Bush won in Iran, but he’d prefer the world didn’t know
By Joel Brinkley
Now that the nation’s 16 intelligence agencies have declared with "high confidence" that Iran shut down its nuclear weapons program four years ago, the Bush administration finds itself in an "awkward" position," as Defense Secretary Robert Gates put it with a refreshing bit of honesty last week.
No president, Democratic or Republican, is quick to admit he is wrong. If you look back through history you won’t find many presidential apologies, with the glaring exception of Bill Clinton, who became a serial apologist — once he was incontrovertibly caught with his pants down.
Still, even by historical standards, President Bush has been unusually averse to admitting error. But Bush’s reaction to the considered view of his own intelligence agencies sets a new standard. He and his aides quite obviously wish the American intelligence community had kept its views to itself.
The intelligence agencies have been spectacularly wrong more than once before. But in the current political climate, surely the agencies would not have put out this opinion unless they were quite sure. Logically, you would think, their estimate should allow Bush to breathe a sigh of relief: Thank goodness; the problem with Iran is not as serious as we had feared. Instead, he is trying his best to twist and warp the published report so that it complements rather than contradicts his dire warnings about Iran.
"The NIE says that Iran had a hidden, covert nuclear weapons program," he said early this month, as if that alone was proof of evil intent. "What’s to say they couldn’t start another nuclear weapons program?"
Lots of nations have had hidden, covert, nuclear development including India, Israel, Pakistan, France, China — for that matter, the United States. What country has tried to develop nuclear weapons with trumpets and fanfare?
Could Iran start another program? Of course. So could South Africa or Syria or Serbia. Argentina and Brazil reluctantly abandoned their nuclear weapons programs in the 1980s — a decision still chaffing at Brazil’s leaders. While he was running for office in 2003, Luiz Inacio Lula da Silva, the Brazilian president, complained, "If someone asks me to disarm and keep a slingshot while he comes at me with a cannon, what good does that do?"
My point is, why can’t Bush simply accept that his policy worked? Four years ago, just as soon as the United States and its European allies began putting pressure on Iran to give up its nuclear weapons program, Tehran backed down and stopped the research. Congratulations!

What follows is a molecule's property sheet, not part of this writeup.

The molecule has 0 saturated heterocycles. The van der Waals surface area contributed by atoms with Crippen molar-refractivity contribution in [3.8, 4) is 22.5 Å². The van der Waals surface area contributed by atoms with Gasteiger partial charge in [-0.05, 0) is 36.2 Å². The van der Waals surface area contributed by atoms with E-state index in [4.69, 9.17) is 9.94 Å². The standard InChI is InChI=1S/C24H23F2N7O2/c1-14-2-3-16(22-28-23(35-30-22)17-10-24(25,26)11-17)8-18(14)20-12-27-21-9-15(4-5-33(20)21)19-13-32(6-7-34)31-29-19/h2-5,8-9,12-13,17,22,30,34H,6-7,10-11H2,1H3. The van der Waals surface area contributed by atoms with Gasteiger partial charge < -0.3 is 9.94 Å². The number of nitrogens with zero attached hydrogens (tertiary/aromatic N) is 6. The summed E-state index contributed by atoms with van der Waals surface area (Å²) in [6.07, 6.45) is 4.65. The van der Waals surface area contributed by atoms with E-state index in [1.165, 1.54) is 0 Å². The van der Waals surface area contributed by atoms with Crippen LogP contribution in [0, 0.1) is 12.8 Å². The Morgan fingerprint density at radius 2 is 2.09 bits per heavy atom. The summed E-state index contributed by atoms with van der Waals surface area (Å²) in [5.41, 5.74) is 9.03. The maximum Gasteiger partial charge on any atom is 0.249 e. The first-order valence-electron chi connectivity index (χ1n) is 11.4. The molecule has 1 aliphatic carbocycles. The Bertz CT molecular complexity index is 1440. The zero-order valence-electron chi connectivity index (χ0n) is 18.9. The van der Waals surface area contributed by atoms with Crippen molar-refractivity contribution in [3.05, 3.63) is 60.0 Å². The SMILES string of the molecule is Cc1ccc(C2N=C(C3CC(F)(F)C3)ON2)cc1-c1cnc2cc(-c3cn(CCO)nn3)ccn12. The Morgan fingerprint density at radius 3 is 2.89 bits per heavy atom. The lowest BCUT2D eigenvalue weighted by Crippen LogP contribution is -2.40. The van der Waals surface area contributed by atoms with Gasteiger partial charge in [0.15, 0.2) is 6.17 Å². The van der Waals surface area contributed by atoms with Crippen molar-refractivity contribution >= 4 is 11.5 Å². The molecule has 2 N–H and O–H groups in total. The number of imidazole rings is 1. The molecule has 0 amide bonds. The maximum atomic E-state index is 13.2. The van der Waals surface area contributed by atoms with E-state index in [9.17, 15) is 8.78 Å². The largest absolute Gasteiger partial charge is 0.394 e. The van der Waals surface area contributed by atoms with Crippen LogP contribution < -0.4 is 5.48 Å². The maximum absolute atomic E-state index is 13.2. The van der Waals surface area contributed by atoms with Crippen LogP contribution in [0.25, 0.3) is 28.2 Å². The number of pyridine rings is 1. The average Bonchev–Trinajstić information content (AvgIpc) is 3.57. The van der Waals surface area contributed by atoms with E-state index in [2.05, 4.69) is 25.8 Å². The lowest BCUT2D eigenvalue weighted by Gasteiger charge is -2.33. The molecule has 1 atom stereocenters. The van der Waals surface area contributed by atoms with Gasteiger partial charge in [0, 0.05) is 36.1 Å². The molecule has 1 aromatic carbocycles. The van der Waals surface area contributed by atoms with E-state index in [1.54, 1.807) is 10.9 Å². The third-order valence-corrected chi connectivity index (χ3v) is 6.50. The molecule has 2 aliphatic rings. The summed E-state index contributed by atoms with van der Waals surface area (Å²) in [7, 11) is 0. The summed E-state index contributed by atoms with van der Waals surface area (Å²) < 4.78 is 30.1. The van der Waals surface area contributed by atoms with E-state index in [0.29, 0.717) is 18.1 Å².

To be sure, Iran remains a dangerous state that supports terrorism. But Iran is cooperating to some extent with International Atomic Energy Agency inspectors; they are in Iran this week. That is what happened when Algeria, Brazil, Argentina, Serbia and other states stopped weapons research. They accepted atomic agency inspections, and none of them have restarted their nuclear programs.
By some accounts, the administration was building a case to attack Iran. At the very least, it was trying to persuade China and Russia to accept a far more stringent U.N. Security Council resolution. Now, of course, the odds of passing that are slim.
The Wall Street Journal editorial page had an interesting take on this. It accused Bush of mismanagement — for allowing the intelligence agencies to publish the report. Too often, the Journal said, Bush has "tolerated officials who oppose his agenda and failed to discipline them when they have worked against his policies."
So Bush should discipline the officials who brought him the good news? That would make a scene to remember. But if you carefully read Gates’ speech in Bahrain last week, he seems to be endorsing the Journal’s view.
"The estimate clearly has come at an awkward time," he said. "It has annoyed a number of friends, and it has confused our allies around the world in terms of what we are trying to accomplish."
Then he noted, with obvious displeasure, that the intelligence agencies decide on their own what to report.
That wasn’t always so. During the buildup to the Iraq invasion, the White House pressured the agencies to produce "intelligence" to support the case for war. The agencies complied. Quite obviously Bush and his aides remain wistful for those days.
Joel Brinkley is a former Pulitzer Prize-winning foreign correspondent for The New York Times and now a professor of journalism at Stanford University. Comment at firstname.lastname@example.org.